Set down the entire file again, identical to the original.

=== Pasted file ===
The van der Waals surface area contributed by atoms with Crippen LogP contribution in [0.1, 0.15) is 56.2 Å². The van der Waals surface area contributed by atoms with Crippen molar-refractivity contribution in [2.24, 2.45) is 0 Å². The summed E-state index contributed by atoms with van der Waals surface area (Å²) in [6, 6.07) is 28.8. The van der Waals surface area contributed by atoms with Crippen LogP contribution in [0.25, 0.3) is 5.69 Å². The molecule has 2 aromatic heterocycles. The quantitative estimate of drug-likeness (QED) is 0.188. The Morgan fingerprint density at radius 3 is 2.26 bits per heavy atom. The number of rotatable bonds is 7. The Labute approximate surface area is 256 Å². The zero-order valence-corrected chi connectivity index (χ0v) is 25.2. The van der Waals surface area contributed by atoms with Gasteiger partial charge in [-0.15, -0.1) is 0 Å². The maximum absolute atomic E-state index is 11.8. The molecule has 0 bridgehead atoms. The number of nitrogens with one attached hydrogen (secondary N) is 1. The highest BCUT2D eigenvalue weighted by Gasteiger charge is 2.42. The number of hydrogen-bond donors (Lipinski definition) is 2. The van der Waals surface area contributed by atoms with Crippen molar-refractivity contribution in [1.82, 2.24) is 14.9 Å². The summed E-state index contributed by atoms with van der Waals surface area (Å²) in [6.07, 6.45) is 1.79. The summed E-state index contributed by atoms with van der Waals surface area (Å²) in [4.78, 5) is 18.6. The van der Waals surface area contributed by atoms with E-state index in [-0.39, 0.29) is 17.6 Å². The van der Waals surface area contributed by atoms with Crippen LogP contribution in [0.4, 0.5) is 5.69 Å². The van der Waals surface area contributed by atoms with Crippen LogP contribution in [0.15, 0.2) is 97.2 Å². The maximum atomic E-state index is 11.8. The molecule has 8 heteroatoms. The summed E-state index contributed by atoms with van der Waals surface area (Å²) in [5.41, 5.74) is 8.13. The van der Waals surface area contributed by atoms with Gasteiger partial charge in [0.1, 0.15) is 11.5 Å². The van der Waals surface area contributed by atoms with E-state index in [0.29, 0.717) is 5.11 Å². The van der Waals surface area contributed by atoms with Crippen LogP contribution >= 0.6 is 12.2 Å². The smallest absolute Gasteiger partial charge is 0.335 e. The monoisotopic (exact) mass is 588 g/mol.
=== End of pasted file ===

The van der Waals surface area contributed by atoms with Crippen LogP contribution in [0.1, 0.15) is 56.2 Å². The van der Waals surface area contributed by atoms with Crippen molar-refractivity contribution in [2.24, 2.45) is 0 Å². The summed E-state index contributed by atoms with van der Waals surface area (Å²) in [6, 6.07) is 28.8. The van der Waals surface area contributed by atoms with Crippen LogP contribution in [0.25, 0.3) is 5.69 Å². The molecule has 2 aromatic heterocycles. The quantitative estimate of drug-likeness (QED) is 0.188. The Morgan fingerprint density at radius 3 is 2.26 bits per heavy atom. The number of rotatable bonds is 7. The Labute approximate surface area is 256 Å². The zero-order valence-corrected chi connectivity index (χ0v) is 25.2. The van der Waals surface area contributed by atoms with Gasteiger partial charge in [-0.15, -0.1) is 0 Å². The maximum absolute atomic E-state index is 11.8. The molecule has 0 bridgehead atoms. The number of nitrogens with one attached hydrogen (secondary N) is 1. The highest BCUT2D eigenvalue weighted by Gasteiger charge is 2.42. The number of hydrogen-bond donors (Lipinski definition) is 2. The van der Waals surface area contributed by atoms with Crippen molar-refractivity contribution in [1.82, 2.24) is 14.9 Å². The summed E-state index contributed by atoms with van der Waals surface area (Å²) in [6.07, 6.45) is 1.79. The summed E-state index contributed by atoms with van der Waals surface area (Å²) in [4.78, 5) is 18.6. The van der Waals surface area contributed by atoms with E-state index in [-0.39, 0.29) is 17.6 Å². The van der Waals surface area contributed by atoms with Crippen LogP contribution in [0.4, 0.5) is 5.69 Å². The van der Waals surface area contributed by atoms with Crippen LogP contribution in [0.15, 0.2) is 97.2 Å². The maximum atomic E-state index is 11.8. The molecule has 8 heteroatoms. The summed E-state index contributed by atoms with van der Waals surface area (Å²) in [5.41, 5.74) is 8.13. The van der Waals surface area contributed by atoms with Gasteiger partial charge in [0.1, 0.15) is 11.5 Å². The van der Waals surface area contributed by atoms with E-state index in [0.29, 0.717) is 5.11 Å². The van der Waals surface area contributed by atoms with Crippen LogP contribution >= 0.6 is 12.2 Å². The smallest absolute Gasteiger partial charge is 0.335 e. The monoisotopic (exact) mass is 588 g/mol.